IMPORTANT INFORMATION. For Asia-Pacific markets, this information is directed to institutional, professional and wholesale clients or investors only and should not be relied upon by retail clients or investors. The information is not intended for distribution or use by any person in any jurisdiction where such distribution would be contrary to local law or regulation. Northern Trust and its affiliates may have positions in and may effect transactions in the markets, contracts and related investments different than described in this information. This information is obtained from sources believed to be reliable, and its accuracy and completeness are not guaranteed. Information does not constitute a recommendation of any investment strategy, is not intended as investment advice and does not take into account all the circumstances of each investor. Opinions and forecasts discussed are those of the author, do not necessarily reflect the views of Northern Trust and are subject to change without notice.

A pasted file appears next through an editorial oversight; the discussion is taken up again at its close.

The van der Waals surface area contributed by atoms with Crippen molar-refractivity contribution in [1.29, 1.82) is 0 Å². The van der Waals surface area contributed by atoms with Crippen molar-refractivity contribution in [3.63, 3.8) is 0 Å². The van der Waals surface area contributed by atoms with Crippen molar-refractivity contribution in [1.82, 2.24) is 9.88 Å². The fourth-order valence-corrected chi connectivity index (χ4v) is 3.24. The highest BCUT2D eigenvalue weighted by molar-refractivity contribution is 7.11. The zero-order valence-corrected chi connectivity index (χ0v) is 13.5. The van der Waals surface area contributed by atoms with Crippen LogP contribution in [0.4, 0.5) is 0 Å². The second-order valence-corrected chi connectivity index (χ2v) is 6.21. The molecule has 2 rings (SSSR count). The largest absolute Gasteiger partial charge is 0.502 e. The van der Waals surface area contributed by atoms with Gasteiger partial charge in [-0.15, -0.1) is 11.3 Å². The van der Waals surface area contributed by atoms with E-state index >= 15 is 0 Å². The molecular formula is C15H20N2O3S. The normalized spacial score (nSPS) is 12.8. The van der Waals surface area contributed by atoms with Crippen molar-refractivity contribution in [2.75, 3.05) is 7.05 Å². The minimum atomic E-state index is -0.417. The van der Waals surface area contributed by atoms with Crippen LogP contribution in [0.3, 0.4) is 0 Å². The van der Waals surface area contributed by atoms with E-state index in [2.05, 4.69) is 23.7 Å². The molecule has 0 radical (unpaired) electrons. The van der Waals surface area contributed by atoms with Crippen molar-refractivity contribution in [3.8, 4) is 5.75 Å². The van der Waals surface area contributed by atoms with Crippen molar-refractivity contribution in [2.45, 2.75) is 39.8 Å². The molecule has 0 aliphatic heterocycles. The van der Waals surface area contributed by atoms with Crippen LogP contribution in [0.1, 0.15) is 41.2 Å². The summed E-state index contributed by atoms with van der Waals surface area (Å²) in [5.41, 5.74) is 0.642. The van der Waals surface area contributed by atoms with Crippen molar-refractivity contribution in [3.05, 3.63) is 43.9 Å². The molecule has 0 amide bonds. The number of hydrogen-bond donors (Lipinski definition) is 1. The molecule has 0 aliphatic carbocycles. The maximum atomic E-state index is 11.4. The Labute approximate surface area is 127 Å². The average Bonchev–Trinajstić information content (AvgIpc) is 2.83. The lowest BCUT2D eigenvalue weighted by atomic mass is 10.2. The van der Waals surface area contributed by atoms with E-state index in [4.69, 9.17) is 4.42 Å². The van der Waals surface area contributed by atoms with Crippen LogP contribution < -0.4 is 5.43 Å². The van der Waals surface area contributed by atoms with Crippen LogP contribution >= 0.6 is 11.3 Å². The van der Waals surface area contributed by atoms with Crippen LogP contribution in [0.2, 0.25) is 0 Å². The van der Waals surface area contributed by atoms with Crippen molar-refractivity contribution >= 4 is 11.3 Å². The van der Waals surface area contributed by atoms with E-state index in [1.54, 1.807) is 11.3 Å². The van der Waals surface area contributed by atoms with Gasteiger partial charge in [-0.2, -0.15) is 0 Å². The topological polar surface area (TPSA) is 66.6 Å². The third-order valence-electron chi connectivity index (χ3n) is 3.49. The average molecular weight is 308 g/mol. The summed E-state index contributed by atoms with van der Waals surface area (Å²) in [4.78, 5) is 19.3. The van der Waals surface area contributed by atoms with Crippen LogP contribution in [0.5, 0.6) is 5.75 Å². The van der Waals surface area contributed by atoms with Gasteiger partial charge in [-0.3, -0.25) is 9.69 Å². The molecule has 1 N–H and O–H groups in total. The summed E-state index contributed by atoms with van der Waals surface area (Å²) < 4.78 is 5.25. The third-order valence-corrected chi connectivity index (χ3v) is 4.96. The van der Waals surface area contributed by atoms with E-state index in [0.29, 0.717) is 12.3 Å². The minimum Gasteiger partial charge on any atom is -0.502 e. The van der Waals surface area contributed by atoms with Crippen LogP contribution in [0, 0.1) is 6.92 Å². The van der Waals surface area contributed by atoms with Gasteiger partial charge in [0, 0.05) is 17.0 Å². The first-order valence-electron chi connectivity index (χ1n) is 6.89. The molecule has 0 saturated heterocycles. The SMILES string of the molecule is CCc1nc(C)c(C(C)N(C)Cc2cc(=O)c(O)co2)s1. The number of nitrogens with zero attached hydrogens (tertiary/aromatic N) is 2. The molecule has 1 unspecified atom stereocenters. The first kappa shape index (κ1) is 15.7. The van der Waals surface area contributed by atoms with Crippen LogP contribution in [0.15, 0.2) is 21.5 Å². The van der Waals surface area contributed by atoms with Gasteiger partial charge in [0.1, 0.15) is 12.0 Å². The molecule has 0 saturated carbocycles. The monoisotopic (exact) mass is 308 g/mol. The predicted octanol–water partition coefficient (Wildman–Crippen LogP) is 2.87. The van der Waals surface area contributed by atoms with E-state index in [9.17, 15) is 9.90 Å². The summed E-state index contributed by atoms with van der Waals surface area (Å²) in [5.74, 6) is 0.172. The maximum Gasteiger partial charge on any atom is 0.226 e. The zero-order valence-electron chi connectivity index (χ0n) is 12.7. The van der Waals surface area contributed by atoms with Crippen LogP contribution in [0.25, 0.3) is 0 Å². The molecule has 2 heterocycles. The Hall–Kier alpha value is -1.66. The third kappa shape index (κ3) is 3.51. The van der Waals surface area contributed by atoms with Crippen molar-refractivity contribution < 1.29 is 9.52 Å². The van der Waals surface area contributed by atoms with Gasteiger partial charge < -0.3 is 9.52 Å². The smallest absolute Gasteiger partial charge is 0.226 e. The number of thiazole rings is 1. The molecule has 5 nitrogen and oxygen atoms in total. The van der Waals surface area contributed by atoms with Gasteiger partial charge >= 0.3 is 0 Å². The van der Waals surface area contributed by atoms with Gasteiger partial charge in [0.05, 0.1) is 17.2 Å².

This report is provided for informational purposes only and is not intended to be, and should not be construed as, an offer, solicitation or recommendation with respect to any transaction and should not be treated as legal advice, investment advice or tax advice. Recipients should not rely upon this information as a substitute for obtaining specific legal or tax advice from their own professional legal or tax advisors. Information is subject to change based on market or other conditions.